Mr. DIONNE: That's what they're trying to do. They're trying to get the payroll tax into a budget deal.
SIEGEL: In the minute remaining, I want to ask you about the presidential political field changing this week, the entry of Jon Huntsman. Is Jon Huntsman the fresh face the GOP has been waiting for? Or is he just - how you say, Fred Thompson 2012?
Mr. BROOKS: No, he's better than Fred Thompson.
(Soundbite of laughter)
Mr. BROOKS: Fred Thompson didn't want to run for president.
SIEGEL: Everybody thought Fred Thompson was going to save the Republican Party.
Mr. DIONNE: They thought Fred Thompson was better than Fred Thompson.
Mr. BROOKS: You've got to have somebody who wants to run for president, not somebody whose wife wants him to run for president.
You know, Huntsman, I think, is going to surprise people because John McCain won, there are lots of independents, there are still a lot of moderates in the Republican Party. There's a path - maybe not for the nomination, but he will surprise people.
Mr. DIONNE: In New Hampshire, independents can vote in the Republican primary. In 2008, the independents were key to John McCain's victory, even though a lot of independents vote in the Democratic primary...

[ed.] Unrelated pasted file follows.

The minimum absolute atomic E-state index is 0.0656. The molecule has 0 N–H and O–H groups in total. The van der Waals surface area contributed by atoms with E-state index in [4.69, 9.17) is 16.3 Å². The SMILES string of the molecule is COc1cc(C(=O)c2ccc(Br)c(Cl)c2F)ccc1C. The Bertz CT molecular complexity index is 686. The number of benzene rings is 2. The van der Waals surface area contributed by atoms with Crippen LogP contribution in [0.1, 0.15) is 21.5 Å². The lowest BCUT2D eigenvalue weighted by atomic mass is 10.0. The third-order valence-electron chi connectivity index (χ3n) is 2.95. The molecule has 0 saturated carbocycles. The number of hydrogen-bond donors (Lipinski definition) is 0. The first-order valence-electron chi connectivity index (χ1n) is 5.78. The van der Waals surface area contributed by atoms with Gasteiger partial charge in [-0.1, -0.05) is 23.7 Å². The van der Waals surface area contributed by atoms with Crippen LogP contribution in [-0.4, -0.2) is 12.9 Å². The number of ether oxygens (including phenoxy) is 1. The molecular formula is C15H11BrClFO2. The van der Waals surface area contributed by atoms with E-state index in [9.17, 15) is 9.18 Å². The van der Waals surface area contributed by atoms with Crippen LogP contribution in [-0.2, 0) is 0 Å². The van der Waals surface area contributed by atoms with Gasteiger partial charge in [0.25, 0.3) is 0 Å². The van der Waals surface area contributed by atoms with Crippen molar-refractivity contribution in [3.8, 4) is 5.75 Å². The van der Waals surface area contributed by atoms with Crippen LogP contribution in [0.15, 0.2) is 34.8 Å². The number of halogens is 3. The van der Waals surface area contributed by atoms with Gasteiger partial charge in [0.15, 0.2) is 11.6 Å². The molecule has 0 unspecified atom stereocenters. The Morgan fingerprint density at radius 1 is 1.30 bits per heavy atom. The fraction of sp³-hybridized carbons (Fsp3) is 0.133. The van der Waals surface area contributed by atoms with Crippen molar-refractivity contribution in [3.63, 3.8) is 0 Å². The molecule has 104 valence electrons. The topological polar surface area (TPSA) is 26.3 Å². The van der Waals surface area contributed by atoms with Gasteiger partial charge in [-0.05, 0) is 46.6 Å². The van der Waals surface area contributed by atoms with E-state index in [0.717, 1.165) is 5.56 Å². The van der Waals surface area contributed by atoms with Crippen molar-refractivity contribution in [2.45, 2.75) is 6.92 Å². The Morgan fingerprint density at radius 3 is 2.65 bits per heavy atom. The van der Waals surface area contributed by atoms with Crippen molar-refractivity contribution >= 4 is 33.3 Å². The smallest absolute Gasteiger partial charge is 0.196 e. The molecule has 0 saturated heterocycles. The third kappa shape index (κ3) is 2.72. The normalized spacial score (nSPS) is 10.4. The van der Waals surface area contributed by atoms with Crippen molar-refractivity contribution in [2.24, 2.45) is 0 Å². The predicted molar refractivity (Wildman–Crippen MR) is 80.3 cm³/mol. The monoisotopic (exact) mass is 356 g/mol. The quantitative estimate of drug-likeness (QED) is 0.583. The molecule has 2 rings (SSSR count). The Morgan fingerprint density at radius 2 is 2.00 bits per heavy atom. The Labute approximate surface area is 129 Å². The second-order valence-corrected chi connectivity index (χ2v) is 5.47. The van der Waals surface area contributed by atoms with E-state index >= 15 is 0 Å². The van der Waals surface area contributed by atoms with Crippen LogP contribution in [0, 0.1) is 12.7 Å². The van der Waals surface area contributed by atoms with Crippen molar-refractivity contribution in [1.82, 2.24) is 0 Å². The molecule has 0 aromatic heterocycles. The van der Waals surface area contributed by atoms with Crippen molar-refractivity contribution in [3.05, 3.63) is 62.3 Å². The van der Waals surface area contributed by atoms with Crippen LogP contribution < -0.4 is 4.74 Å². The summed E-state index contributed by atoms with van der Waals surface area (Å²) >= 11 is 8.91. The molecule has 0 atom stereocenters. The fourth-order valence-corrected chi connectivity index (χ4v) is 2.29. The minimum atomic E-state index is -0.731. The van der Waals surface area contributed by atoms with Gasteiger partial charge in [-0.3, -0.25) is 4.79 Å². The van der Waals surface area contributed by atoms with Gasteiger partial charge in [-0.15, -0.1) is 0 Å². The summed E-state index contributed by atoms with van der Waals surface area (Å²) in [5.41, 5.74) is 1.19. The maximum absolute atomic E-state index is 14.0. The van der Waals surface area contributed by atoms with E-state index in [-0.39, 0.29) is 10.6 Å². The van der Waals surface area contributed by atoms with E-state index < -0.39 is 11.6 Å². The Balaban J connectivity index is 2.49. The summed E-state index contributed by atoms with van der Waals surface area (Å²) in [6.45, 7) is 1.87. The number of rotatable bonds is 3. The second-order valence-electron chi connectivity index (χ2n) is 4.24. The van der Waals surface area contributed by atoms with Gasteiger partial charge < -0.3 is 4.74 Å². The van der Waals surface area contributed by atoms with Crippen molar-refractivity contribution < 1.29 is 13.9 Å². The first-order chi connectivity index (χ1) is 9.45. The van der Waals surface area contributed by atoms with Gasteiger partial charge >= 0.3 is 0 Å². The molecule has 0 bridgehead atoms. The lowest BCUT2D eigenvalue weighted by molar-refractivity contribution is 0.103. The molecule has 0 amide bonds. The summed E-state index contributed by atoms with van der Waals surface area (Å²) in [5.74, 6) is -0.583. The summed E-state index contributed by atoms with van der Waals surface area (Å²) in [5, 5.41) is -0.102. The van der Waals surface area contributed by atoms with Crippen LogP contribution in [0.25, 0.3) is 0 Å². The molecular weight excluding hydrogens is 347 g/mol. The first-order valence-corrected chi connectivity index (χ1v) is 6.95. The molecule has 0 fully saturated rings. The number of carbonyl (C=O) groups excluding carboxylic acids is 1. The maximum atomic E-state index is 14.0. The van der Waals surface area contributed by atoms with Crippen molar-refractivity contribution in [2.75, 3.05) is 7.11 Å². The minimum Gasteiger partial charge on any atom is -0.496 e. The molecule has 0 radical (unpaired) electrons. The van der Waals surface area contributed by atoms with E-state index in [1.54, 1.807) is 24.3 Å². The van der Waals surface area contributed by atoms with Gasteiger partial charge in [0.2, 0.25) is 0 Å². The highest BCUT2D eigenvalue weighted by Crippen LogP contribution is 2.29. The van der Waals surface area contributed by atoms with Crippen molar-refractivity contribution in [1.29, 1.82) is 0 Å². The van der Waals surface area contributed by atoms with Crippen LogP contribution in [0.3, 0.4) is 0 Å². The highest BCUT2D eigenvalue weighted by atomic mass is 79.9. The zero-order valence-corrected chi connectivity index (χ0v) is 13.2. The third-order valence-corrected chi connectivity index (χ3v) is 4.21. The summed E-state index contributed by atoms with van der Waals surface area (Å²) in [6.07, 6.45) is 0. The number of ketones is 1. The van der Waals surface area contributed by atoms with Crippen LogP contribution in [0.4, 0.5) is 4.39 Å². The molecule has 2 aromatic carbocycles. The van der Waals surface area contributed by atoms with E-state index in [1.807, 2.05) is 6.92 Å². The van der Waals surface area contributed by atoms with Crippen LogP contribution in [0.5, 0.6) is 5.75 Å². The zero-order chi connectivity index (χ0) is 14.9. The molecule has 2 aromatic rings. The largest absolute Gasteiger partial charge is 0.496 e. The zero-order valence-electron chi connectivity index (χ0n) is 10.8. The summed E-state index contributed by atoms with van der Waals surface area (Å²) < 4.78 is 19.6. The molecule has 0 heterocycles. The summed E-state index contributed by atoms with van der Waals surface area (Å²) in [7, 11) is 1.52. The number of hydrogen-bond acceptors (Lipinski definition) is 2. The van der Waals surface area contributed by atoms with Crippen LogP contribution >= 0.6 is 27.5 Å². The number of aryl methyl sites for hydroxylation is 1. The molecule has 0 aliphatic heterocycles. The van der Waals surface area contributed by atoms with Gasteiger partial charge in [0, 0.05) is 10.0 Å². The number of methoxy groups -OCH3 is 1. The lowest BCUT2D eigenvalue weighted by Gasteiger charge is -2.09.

SIEGEL: Because there is the Democratic primary.
Mr. DIONNE: This time, there is no Democratic primary and so Huntsman, I think, can run a campaign that largely ignores the right wing of the party. Let everybody else fight for them. And he has, at least, an outside shot.
But I think David and I may be about two of the only people in Washington who think Huntsman has a chance.
(Soundbite of laughter)
SIEGEL: Well, we didn't have time this week to talk about Afghanistan. But we have another year to do so.
(Soundbite of laughter)
Mr. DIONNE: Or 'til 2014.
SIEGEL: David Brooks and E.J. Dionne, thanks to both of you.
Mr. DIONNE: Thank you.
Mr. BROOKS: Thank you. Transcript provided by NPR, Copyright NPR.